No, Baba.” Who knew a six-year-old could use two words to destroy my one-and-only heart? But, ever since I got the new job and we moved to the new house in the new neighbourhood, my little boy’s been angry at me non-stop.
“Kamau,” I’d say at bedtime, holding up the Star Riders graphic novel No. 4 I just bought (I’d read him all the others and made different voices for all the characters), “want story?”
And him, all footy-jammies and stuck-out lip: “No, Baba.”
“Kamau,” I’d say at lunch time — downstairs to eat the lunch my wife’d cooked, instead of me cooking it, which he and I had done together almost every day since Suad stopped breastfeeding him — “wanna draw later? Or go water the tomatoes?” And him, snarling over his diced goat and fried cassava, “No, Baba!”
I was the first human being to hug him, snuggle him and smell him in all his perfect baby-tude after he joined the world. Been with him nearly every morning, noon and night of his life. Watched him grow from baby to toddler to pre-schooler to schooler… did all my pre-school parent hours and saw him learn to play with other kids, a thing you don’t even remember you had to learn until you see your first-born do it. I was there when he laughed his first laughs and stepped his first steps and skinned his first scabs.
And now, with a grimace or a mutter or a turned head, this boy can shatter me as easily as he spider-cracks spring- time frozen puddles.
“Meja, I know it’s killing you,” Suad told me after she tucked him in — which used to be my job — “but Kamau’s just little. I’m so proud of you that you got this great new job. But now that his Baba’s busy all the time….”
Which’s why I headed to the pound and came back with Sunrise.
My wife wasn’t exactly thrilled when the golden retriever walked in. Obviously, I should’ve consulted Suad. But she also’d been bugging me for years about getting a dog and I always said no because of a bunch of good reasons.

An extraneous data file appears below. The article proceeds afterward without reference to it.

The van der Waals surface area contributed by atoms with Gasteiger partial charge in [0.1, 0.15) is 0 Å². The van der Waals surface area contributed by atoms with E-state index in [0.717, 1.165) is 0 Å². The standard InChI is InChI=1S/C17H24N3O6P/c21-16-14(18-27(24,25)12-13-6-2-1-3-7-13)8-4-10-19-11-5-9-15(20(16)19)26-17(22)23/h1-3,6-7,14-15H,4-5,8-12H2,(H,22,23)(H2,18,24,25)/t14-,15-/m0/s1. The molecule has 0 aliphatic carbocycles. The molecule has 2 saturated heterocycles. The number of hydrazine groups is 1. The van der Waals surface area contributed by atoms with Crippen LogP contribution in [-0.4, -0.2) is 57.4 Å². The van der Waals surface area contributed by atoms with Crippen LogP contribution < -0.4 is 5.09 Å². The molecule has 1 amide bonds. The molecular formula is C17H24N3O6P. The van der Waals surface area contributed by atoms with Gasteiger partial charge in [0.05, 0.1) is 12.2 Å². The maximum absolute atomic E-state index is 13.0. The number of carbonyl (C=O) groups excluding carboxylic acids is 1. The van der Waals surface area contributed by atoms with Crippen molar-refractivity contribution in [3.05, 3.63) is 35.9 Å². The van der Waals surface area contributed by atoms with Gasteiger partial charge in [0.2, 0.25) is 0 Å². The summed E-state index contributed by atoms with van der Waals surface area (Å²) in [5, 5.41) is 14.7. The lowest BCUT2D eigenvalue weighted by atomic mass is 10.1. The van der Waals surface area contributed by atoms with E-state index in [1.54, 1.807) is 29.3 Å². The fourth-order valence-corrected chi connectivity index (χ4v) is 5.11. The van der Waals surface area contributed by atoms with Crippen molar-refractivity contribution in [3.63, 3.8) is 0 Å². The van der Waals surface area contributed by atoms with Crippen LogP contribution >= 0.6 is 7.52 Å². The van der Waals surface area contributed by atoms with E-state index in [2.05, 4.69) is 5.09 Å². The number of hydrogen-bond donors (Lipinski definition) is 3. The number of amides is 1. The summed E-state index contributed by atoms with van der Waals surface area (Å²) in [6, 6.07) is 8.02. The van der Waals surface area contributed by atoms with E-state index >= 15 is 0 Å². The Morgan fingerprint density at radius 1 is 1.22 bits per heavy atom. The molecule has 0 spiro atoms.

She said, “You would rescue a dog at the exact moment you wouldn’t have time to walk him.”
“Her,” I said, and instantly regretted the correction.
But then my boy ran up and hugged Sunrise like he didn’t even see me, like he’d known this dog his whole life but hadn’t seen her in a year.
And, for the next month, all Kamau did was talk to the dog and teach her whatever tricks he could find on YouTube and feed her and even clean up her poops (without complaining!). But he still kept shutting me out. Even when I could pry away 40 minutes from work to walk Sunrise with Kamau, I was just relegated to supervising. Or chaperoning.
But, by the end of that first month, we realized Sunrise wasn’t just getting fat from all the table scraps, but was pregnant.
“Why wasn’t she spayed?” frumped Suad.
“Mistakes were clearly made,” I said, neutrally.
When Sunrise finally rose and fell one night on the kitchen floor, I ran to wake up Kamau and cheered, “The puppies are coming!”
His eyes snapped open like he’d just heard Santa jangling on the roof. Downstairs, we plopped down to share the biggest event in Sunrise’s life, and in Kamau’s. My son was shocked at just how many puppies she’d been carrying and, by the time Sunrise was cleaning all seven of them with her tongue and they were enjoying their first ever breakfast, Kamau was still in his jammies but now in my lap, asleep but smiling anyway, and pressed against my chest like he’d never left.
Minister Faust is an award- winning author and best known for The Coyote Kings of the Space-Age Bachelor Pad.
This article appears in the October 2020 issue of Edify